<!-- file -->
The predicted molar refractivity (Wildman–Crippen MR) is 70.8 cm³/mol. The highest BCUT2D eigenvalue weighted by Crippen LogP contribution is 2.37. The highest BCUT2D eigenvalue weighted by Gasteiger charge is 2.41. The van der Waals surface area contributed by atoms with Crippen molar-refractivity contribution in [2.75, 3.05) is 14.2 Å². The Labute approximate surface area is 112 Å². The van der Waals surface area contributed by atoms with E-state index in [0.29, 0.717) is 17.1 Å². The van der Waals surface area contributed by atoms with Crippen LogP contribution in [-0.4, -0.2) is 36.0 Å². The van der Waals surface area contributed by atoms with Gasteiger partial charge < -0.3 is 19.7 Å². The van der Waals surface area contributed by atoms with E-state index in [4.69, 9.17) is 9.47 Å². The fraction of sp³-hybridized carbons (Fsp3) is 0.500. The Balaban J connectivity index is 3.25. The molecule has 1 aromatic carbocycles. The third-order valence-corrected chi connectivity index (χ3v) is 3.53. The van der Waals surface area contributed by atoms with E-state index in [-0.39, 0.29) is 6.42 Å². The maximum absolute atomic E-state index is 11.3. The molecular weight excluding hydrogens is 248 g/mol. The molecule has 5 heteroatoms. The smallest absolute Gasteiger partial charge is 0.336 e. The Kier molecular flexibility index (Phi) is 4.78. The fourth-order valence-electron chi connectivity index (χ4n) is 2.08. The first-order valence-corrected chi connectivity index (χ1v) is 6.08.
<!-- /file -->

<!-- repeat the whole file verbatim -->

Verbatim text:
The predicted molar refractivity (Wildman–Crippen MR) is 70.8 cm³/mol. The highest BCUT2D eigenvalue weighted by Crippen LogP contribution is 2.37. The highest BCUT2D eigenvalue weighted by Gasteiger charge is 2.41. The van der Waals surface area contributed by atoms with Crippen molar-refractivity contribution in [2.75, 3.05) is 14.2 Å². The Labute approximate surface area is 112 Å². The van der Waals surface area contributed by atoms with E-state index in [0.29, 0.717) is 17.1 Å². The van der Waals surface area contributed by atoms with Crippen LogP contribution in [-0.4, -0.2) is 36.0 Å². The van der Waals surface area contributed by atoms with Gasteiger partial charge < -0.3 is 19.7 Å². The van der Waals surface area contributed by atoms with E-state index in [4.69, 9.17) is 9.47 Å². The fraction of sp³-hybridized carbons (Fsp3) is 0.500. The Balaban J connectivity index is 3.25. The molecule has 1 aromatic carbocycles. The third-order valence-corrected chi connectivity index (χ3v) is 3.53. The van der Waals surface area contributed by atoms with E-state index in [-0.39, 0.29) is 6.42 Å². The maximum absolute atomic E-state index is 11.3. The molecular weight excluding hydrogens is 248 g/mol. The molecule has 5 heteroatoms. The smallest absolute Gasteiger partial charge is 0.336 e. The Kier molecular flexibility index (Phi) is 4.78. The fourth-order valence-electron chi connectivity index (χ4n) is 2.08. The first-order valence-corrected chi connectivity index (χ1v) is 6.08.